Effect and mid-domain effect

The species richness curve for each latitudinal band shows a marked MDE. The species diversity pattern observed, compared with the curves simulation at 95% for a stochastic null model without replacement, showed that 98% of the points of diversity are located within the signaled range, a result that is similar to what was obtained for the stochastic null model with replacement. Only one point of diversity does not fit the MDE model, this includes the band located at 40°–41°S (Fig. 3).

Rapoport’s rule

The regression analysis between the latitudinal range and the midpoint range showed a non-significant positive slope (p = 0.128) and a low value of the correlation coefficient (r = 0.014) (Fig. 4). These results indicate that the distribution of species richness is not fitted to Rapoport’s latitudinal rule.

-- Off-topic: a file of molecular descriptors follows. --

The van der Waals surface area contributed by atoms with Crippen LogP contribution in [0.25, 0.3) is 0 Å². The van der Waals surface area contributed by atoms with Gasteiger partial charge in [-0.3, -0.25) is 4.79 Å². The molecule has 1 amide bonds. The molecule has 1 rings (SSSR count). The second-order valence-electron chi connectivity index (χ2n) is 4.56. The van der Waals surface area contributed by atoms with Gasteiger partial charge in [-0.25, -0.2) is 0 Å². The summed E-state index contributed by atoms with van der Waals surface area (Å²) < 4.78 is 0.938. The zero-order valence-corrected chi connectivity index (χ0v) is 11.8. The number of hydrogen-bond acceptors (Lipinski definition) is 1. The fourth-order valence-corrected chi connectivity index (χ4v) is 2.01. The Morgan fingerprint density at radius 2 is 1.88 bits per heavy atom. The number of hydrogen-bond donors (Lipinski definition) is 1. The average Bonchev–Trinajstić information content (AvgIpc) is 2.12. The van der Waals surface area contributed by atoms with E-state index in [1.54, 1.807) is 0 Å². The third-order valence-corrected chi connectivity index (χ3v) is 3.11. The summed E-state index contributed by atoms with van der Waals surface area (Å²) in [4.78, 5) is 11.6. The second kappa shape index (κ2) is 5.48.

Spatial distribution of species richness for freshwater mollusk in latitudinal bands of 1°.

Figure 1: Spatial distribution of species richness for freshwater mollusk in latitudinal bands of 1°.

Dendrogram similarity based on the presence or absence of freshwater mollusk species found in 1° latitudinal bands using the Jaccard similarity values and UPGMA as the agglomeration algorithm.

Figure 2: Dendrogram similarity based on the presence or absence of freshwater mollusk species found in 1° latitudinal bands using the Jaccard similarity values and UPGMA as the agglomeration algorithm.

The robustness of the dendrogram was established by means of SIMPROF test.
The observed species richness pattern (solid black line), compared to the simulated curves, for the stochastic null model with and without replacement.

Figure 3: The observed species richness pattern (solid black line), compared to the simulated curves, for the stochastic null model with and without replacement.

The gray lines show the 95% prediction curves sampled without replacement (segmented gray lines) and with replacement (solid gray lines).
Regression analysis between latitudinal range extent and middle latitude.

Figure 4: Regression analysis between latitudinal range extent and middle latitude.

The value of p is the result of the randomization analysis (50,000 permutations) to evaluate the null hypothesis of a slope equal to 0.